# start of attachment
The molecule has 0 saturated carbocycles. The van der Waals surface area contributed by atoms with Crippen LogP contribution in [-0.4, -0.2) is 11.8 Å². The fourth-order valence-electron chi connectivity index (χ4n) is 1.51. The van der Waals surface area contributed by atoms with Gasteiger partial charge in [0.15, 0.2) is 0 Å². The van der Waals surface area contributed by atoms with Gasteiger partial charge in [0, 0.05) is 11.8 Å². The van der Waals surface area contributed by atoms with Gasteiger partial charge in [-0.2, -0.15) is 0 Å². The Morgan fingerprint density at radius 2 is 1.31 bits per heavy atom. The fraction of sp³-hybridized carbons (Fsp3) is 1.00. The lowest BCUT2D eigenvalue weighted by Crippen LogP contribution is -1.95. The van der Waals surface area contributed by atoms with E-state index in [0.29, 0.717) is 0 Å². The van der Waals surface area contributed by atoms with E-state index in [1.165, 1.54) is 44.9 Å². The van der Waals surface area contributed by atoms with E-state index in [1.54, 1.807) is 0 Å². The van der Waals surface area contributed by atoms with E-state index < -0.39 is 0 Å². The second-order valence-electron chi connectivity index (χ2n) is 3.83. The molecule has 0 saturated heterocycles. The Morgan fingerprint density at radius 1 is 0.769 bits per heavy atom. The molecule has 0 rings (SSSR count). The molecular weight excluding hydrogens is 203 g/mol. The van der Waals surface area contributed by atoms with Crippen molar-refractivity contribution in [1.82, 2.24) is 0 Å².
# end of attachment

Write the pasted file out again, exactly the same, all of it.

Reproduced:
The molecule has 0 saturated carbocycles. The van der Waals surface area contributed by atoms with Crippen LogP contribution in [-0.4, -0.2) is 11.8 Å². The fourth-order valence-electron chi connectivity index (χ4n) is 1.51. The van der Waals surface area contributed by atoms with Gasteiger partial charge in [0.15, 0.2) is 0 Å². The van der Waals surface area contributed by atoms with Gasteiger partial charge in [0, 0.05) is 11.8 Å². The van der Waals surface area contributed by atoms with Gasteiger partial charge in [-0.2, -0.15) is 0 Å². The Morgan fingerprint density at radius 2 is 1.31 bits per heavy atom. The fraction of sp³-hybridized carbons (Fsp3) is 1.00. The lowest BCUT2D eigenvalue weighted by Crippen LogP contribution is -1.95. The van der Waals surface area contributed by atoms with E-state index in [0.29, 0.717) is 0 Å². The van der Waals surface area contributed by atoms with E-state index in [1.165, 1.54) is 44.9 Å². The van der Waals surface area contributed by atoms with E-state index in [1.54, 1.807) is 0 Å². The van der Waals surface area contributed by atoms with E-state index < -0.39 is 0 Å². The second-order valence-electron chi connectivity index (χ2n) is 3.83. The molecule has 0 saturated heterocycles. The Morgan fingerprint density at radius 1 is 0.769 bits per heavy atom. The molecule has 0 rings (SSSR count). The molecular weight excluding hydrogens is 203 g/mol. The van der Waals surface area contributed by atoms with Crippen molar-refractivity contribution in [1.82, 2.24) is 0 Å².